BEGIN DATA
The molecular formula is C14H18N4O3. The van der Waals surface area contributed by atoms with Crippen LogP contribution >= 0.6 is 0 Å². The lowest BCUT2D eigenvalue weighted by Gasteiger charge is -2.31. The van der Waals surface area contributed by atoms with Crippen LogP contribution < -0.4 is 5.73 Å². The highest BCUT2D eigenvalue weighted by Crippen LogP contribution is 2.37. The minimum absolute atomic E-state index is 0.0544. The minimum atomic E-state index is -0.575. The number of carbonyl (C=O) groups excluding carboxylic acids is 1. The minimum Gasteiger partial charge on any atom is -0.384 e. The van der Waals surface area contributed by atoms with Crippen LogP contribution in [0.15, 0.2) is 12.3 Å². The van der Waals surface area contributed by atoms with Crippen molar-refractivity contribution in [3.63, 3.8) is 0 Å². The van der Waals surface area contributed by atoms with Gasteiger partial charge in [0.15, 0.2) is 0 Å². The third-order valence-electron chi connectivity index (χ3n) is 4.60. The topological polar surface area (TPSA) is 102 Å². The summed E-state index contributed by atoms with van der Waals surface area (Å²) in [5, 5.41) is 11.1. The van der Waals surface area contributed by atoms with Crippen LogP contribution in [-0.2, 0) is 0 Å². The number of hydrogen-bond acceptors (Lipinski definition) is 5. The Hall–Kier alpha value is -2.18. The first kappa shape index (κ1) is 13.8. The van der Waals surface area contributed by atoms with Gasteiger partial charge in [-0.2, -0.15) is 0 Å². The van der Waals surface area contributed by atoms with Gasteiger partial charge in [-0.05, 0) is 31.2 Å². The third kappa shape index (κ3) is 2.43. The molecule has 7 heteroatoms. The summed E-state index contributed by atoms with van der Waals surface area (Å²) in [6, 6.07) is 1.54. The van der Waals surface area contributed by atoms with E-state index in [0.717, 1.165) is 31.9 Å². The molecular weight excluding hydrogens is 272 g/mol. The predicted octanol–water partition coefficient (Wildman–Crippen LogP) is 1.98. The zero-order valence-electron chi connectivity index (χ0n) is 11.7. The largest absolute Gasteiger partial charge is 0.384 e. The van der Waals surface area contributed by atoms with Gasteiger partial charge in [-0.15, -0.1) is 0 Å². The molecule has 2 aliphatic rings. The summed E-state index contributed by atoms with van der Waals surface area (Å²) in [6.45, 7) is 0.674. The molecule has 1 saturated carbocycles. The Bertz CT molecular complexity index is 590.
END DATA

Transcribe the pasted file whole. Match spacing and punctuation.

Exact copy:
The molecular formula is C14H18N4O3. The van der Waals surface area contributed by atoms with Crippen LogP contribution >= 0.6 is 0 Å². The lowest BCUT2D eigenvalue weighted by Gasteiger charge is -2.31. The van der Waals surface area contributed by atoms with Crippen LogP contribution < -0.4 is 5.73 Å². The highest BCUT2D eigenvalue weighted by Crippen LogP contribution is 2.37. The minimum absolute atomic E-state index is 0.0544. The minimum atomic E-state index is -0.575. The number of carbonyl (C=O) groups excluding carboxylic acids is 1. The minimum Gasteiger partial charge on any atom is -0.384 e. The van der Waals surface area contributed by atoms with Crippen LogP contribution in [0.15, 0.2) is 12.3 Å². The van der Waals surface area contributed by atoms with Crippen molar-refractivity contribution in [3.63, 3.8) is 0 Å². The van der Waals surface area contributed by atoms with Gasteiger partial charge in [0.15, 0.2) is 0 Å². The third-order valence-electron chi connectivity index (χ3n) is 4.60. The topological polar surface area (TPSA) is 102 Å². The summed E-state index contributed by atoms with van der Waals surface area (Å²) in [5, 5.41) is 11.1. The van der Waals surface area contributed by atoms with Crippen LogP contribution in [-0.2, 0) is 0 Å². The number of hydrogen-bond acceptors (Lipinski definition) is 5. The Hall–Kier alpha value is -2.18. The first kappa shape index (κ1) is 13.8. The van der Waals surface area contributed by atoms with Gasteiger partial charge in [-0.2, -0.15) is 0 Å². The van der Waals surface area contributed by atoms with Gasteiger partial charge in [-0.05, 0) is 31.2 Å². The third kappa shape index (κ3) is 2.43. The molecule has 7 heteroatoms. The summed E-state index contributed by atoms with van der Waals surface area (Å²) in [6, 6.07) is 1.54. The van der Waals surface area contributed by atoms with E-state index in [0.717, 1.165) is 31.9 Å². The molecular weight excluding hydrogens is 272 g/mol. The predicted octanol–water partition coefficient (Wildman–Crippen LogP) is 1.98. The zero-order valence-electron chi connectivity index (χ0n) is 11.7. The largest absolute Gasteiger partial charge is 0.384 e. The van der Waals surface area contributed by atoms with Gasteiger partial charge in [-0.15, -0.1) is 0 Å². The molecule has 2 aliphatic rings. The summed E-state index contributed by atoms with van der Waals surface area (Å²) in [6.45, 7) is 0.674. The molecule has 1 saturated carbocycles. The Bertz CT molecular complexity index is 590.